FTC Says There’s No App to Cure Acne

      WASHINGTON (CN) – The marketers of “AcneApp” and “AcnePwner,” two smartphone applications that claim to treat acne, will withdraw their baseless claims and pay fines, the Federal Trade Commission said.
     The two settled cases are the first the FTC has brought against sellers of mobile applications for making false health claims.
     “Smartphones make our lives easier in countless ways, but unfortunately when it comes to curing acne, there’s no app for that,” FTC Chairman Jon Leibowitz said in a statement announcing the settlements.
     The developers of the apps claimed that holding the display screen of a mobile device next to the affected area, while the app was running, would clear up acne.
     Unfortunately for teen-agers everywhere, the FTC said there is no scientific evidence for this.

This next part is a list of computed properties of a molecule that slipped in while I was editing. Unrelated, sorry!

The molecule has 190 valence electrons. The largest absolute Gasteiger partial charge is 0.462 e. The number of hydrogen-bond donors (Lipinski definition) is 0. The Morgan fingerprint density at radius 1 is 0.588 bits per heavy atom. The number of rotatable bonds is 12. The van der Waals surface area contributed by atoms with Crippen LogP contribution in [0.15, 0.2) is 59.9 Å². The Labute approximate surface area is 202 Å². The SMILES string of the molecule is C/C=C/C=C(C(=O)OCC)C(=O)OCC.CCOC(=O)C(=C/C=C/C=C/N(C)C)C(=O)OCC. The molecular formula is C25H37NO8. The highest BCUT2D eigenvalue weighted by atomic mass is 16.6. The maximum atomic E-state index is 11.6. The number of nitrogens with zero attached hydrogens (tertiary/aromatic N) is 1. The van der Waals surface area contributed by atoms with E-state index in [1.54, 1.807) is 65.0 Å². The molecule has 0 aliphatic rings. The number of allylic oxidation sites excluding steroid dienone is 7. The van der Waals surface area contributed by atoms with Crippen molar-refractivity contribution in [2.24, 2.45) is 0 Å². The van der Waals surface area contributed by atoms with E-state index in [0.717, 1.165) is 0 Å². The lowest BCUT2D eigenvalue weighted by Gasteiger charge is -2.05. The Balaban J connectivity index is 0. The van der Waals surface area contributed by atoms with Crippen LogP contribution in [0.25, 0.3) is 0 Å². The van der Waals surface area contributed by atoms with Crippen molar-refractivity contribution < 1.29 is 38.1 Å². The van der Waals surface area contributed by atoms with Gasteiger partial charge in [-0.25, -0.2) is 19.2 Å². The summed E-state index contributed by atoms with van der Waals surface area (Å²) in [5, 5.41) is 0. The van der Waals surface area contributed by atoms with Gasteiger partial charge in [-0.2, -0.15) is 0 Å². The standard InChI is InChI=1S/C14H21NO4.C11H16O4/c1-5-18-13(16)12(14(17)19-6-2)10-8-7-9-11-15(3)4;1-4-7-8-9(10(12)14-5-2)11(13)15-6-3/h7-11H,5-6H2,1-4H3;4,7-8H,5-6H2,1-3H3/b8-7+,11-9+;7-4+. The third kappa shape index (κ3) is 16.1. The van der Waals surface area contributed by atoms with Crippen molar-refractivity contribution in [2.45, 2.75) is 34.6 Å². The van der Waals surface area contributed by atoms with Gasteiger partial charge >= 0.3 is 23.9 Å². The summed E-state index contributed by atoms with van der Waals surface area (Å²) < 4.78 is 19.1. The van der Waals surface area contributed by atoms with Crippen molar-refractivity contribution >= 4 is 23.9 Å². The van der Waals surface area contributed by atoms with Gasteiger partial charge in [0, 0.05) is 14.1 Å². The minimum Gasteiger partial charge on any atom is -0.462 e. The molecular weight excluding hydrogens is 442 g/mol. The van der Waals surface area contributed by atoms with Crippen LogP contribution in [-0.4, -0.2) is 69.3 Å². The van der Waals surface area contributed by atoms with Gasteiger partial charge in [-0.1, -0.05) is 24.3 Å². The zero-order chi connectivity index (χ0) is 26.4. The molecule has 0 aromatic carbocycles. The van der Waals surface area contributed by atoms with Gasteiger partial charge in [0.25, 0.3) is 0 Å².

The FTC said that “AcnePwner” has been downloaded about 3,300 times from Google’s Android Marketplace, where it sold for 99 cents.
     “AcneApp,” sold through Apple’s iTunes Store, was more popular, and more expensive, with 11,600 downloads at $1.99.
     The FTC says that Gregory Pearson, a licensed and board-certified dermatologist, and Koby Brown, doing business as DermApps, marketed “AcneApp” by falsely claiming that a study in the British Journal of Dermatology found that exposure to blue and red lights – like those emitted by the application – cleared up acne by killing bacteria that cause it.
     Under the settlements, DermApps and Andrew Finkle, who marketed “AcnePwner” are barred from making acne-treatment claims about their mobile apps or any other device unless the claims are based on “competent and reliable scientific evidence.” The FTC defines that as “at least two adequate and well controlled human clinical studies of the device, conducted by different researchers, independently of each other, that conform to acceptable designs and protocols.”
     DermApps agreed to pay a fine of $14,294; Finkel, agreed to pay $1,700 for making false health claims.

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